Programming includes That Kindness: Nurses in Their Own Words
With V (Formerly Eve Ensler), The Lunch Room virtual talk show and more.
American Repertory Theater has announced virtual Fall 2020 Programming including the Civically Speaking discussion series; the Behind the Scenes series; and Kidding Around family programming.
“A.R.T.’s virtual fall programming engages local artists and amplifies their work in a new series called Virtually OBERON, and also includes special programming for children and their grownups with our new all-ages musical, Jack and the Beanstalk: A Musical Adventure,” said Paulus. “Later this fall, we will be co-producing the world premiere of a new play in partnership with four theaters across the country-stay tuned for details about this exciting project in the coming weeks. We are also offering three conversation series: Behind the Scenes, featuring A.R.T. artists making work; Civically Speaking, examining politics, history, and the meaning of democracy; and The Lunch Room, A.R.T.’s popular weekly talk show.”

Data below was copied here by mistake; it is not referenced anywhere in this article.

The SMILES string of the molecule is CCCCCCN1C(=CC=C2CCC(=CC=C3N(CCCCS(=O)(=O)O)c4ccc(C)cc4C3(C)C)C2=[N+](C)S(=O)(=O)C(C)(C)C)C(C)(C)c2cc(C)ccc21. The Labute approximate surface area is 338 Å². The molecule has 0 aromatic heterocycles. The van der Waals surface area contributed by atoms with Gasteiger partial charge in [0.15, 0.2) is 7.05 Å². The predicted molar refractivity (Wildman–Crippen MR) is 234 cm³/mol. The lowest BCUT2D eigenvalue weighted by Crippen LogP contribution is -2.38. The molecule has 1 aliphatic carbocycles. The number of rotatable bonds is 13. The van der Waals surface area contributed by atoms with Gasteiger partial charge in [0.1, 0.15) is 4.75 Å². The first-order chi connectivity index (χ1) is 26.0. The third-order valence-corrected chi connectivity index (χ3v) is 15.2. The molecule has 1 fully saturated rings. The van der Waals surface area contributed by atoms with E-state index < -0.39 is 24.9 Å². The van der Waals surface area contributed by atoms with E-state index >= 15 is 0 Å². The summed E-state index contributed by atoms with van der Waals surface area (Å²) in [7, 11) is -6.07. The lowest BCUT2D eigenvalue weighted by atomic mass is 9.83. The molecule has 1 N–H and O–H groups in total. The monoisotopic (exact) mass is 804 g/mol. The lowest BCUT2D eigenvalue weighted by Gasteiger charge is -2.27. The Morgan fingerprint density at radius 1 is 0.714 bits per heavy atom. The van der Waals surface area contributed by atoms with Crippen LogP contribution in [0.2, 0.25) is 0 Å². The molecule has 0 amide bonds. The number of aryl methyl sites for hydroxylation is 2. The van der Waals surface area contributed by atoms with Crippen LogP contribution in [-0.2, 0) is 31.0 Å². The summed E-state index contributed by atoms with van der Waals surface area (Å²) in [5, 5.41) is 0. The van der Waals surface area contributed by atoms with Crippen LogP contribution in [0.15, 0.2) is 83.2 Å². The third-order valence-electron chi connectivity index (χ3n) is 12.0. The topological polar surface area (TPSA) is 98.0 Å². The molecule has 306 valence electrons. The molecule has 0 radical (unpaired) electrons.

“We believe in the transformative potential of shared space and shared experience, and we look forward to inviting audiences back into our spaces for 1776 and other future productions when health and safety guidelines allow. In the meantime, we are excited about partnering with our audiences in new ways this fall,” said Paulus.
Virtually OBERON events and Jack and the Beanstalk will have a suggested ticket price along with a pay-what-you-can option; The Lunch Room and virtual events in the in the Civically Speaking and Behind the Scenes series are free and supported by donations. Tickets can be purchased and registrations secured now for select events at americanrepertorytheater.org; additional shows and events will be available later this fall.
In addition to the virtual programming and events listed below, A.R.T. is centering several ongoing collaborations and partnerships: